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Now that we are getting more comfortable with our sweet new boat it is time to up the ante. In my world no river run is complete with out some sweet boofs, grinds, and rock spins. The first thing you will need to work on is adapting your technique to the speed of the UL and how much rock you can climb up with it! First and foremost your timing on the golden stroke is key. Approach your target rock nice and easy at half speed, and once you have it lined up and are a boat length away turn on the gas. The speed of the UL will allow you to send it, even with that short of an acceleration period. Make sure that you really sweep the bow up high on the rock and really hang on that stroke for a long time. You need to give the full length of the UL time to get up and on the rock so you can fully separate from the water for maximum boofing performance. The most common mistake when boofing is to lean back in order to try to pull your bow up and out of the water. Do not do this! It does not matter if you are in a regular creek boat or your UL. If you lean back while trying to boof your bow will drop and you will botch your boof. The only difference is that if you lean back in the UL the extra length will only send you into the burning man position faster than a short creek boat. Combat this by focusing on lifting the bow by pulling up on your knees and rolling the bottom of the hull to match the surface of the rock. Once you get all these small details worked out you will be sending your boofs bigger than ever before.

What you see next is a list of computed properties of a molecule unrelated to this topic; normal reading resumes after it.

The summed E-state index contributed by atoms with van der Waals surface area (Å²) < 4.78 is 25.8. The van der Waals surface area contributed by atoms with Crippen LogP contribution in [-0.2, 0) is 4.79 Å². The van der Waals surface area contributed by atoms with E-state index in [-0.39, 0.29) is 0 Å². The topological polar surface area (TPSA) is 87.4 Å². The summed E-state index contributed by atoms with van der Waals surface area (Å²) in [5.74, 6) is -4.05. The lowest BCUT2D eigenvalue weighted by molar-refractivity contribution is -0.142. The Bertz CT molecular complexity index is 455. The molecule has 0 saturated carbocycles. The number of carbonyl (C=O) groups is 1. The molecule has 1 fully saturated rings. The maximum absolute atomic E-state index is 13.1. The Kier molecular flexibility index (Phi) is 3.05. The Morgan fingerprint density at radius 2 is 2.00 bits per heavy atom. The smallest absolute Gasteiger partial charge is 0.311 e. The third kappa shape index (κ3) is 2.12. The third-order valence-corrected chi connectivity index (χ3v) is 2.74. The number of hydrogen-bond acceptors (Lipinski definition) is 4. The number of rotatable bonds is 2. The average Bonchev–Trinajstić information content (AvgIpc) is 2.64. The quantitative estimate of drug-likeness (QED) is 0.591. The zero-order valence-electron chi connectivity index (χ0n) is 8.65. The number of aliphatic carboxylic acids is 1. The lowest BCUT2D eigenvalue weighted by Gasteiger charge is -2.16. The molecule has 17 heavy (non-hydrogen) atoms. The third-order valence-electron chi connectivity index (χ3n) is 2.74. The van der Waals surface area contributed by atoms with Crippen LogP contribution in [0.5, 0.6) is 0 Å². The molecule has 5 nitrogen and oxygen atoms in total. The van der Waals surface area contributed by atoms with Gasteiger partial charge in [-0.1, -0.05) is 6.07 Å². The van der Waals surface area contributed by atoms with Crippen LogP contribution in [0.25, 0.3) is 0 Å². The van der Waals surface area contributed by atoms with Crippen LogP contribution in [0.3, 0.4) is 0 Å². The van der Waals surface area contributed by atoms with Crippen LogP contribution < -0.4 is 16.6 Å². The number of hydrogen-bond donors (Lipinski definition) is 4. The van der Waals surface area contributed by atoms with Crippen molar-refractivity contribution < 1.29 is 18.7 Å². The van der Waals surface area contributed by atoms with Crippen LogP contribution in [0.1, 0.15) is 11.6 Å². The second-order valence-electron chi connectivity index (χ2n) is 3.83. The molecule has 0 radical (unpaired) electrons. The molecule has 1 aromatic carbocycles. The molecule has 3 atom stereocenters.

Grinds are another fun way to play with rocks. A grind consists of putting roughly half your boat up and out of the water, holding your edge, and allowing the water to push on the stern and continue to slide you down the rock. Once again you need to start playing with your approach speed, the angle you slide the bow on the rock, and how long you hang on your paddle. As I started to play with grinding my UL I found myself sliding up and over rocks that I could only get 1/3 of the way up on with my regular creek boat. Once you get the feel for how much you slide on the rocks you can really start to have a blast playing in a totally new way on the river. I managed to get up and on some rocks that were a solid 3.5 ft. out of the water, and I managed to dry dock myself all the way up on shore by accident as well.
Rock spins are a super fun way to spice up any line. The longer length of the UL will make it more important to ensure you perch up high on a rock so that the ends will not get slowed down by dragging in the water. If you can get these dialed in the UL you will feel like a hero in a short creek boat or a play boat. Focus on trying to get the center of the hull mid thigh to be the point of rotation for a rock spin. Vary your approach speed until you get it just right and try to find rocks that have a slight slope off the high point so that you will be spinning on a smaller piece of rock. Once you get to that point wind up your body, look in the direction of the spin, and reach to the water and put in a big reverses sweep. Pull with your core and hold that stroke as long as possible. As soon as you release it rewind your body and enjoy the ride.
The next installment in our long boat series will be play focused. I hope you like to ender!

Later ; Colin
Team JK